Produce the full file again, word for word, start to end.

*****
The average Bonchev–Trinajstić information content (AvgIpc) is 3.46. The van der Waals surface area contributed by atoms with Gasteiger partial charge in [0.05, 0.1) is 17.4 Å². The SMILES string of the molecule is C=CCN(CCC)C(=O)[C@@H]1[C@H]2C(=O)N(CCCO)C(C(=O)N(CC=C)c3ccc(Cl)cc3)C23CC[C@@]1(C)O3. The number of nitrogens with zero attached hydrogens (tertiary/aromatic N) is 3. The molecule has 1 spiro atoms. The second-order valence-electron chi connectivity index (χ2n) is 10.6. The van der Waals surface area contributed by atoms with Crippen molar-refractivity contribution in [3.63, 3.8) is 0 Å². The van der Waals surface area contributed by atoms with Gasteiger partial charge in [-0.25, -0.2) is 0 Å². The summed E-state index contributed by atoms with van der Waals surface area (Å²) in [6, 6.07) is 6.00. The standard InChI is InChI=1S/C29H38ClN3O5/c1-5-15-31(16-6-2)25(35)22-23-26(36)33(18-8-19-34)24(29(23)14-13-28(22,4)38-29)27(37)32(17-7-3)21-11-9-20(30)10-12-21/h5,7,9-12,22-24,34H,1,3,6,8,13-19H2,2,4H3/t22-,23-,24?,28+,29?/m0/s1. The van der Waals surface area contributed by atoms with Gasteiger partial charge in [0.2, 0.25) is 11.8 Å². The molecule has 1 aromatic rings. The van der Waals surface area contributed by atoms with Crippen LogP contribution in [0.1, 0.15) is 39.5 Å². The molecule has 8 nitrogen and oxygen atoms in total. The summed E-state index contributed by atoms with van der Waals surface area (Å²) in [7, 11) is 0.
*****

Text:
The average Bonchev–Trinajstić information content (AvgIpc) is 3.46. The van der Waals surface area contributed by atoms with Gasteiger partial charge in [0.05, 0.1) is 17.4 Å². The SMILES string of the molecule is C=CCN(CCC)C(=O)[C@@H]1[C@H]2C(=O)N(CCCO)C(C(=O)N(CC=C)c3ccc(Cl)cc3)C23CC[C@@]1(C)O3. The number of nitrogens with zero attached hydrogens (tertiary/aromatic N) is 3. The molecule has 1 spiro atoms. The second-order valence-electron chi connectivity index (χ2n) is 10.6. The van der Waals surface area contributed by atoms with Crippen molar-refractivity contribution in [3.63, 3.8) is 0 Å². The van der Waals surface area contributed by atoms with Gasteiger partial charge in [-0.25, -0.2) is 0 Å². The summed E-state index contributed by atoms with van der Waals surface area (Å²) in [6, 6.07) is 6.00. The standard InChI is InChI=1S/C29H38ClN3O5/c1-5-15-31(16-6-2)25(35)22-23-26(36)33(18-8-19-34)24(29(23)14-13-28(22,4)38-29)27(37)32(17-7-3)21-11-9-20(30)10-12-21/h5,7,9-12,22-24,34H,1,3,6,8,13-19H2,2,4H3/t22-,23-,24?,28+,29?/m0/s1. The van der Waals surface area contributed by atoms with Gasteiger partial charge in [0.2, 0.25) is 11.8 Å². The molecule has 1 aromatic rings. The van der Waals surface area contributed by atoms with Crippen LogP contribution in [0.1, 0.15) is 39.5 Å². The molecule has 8 nitrogen and oxygen atoms in total. The summed E-state index contributed by atoms with van der Waals surface area (Å²) in [7, 11) is 0.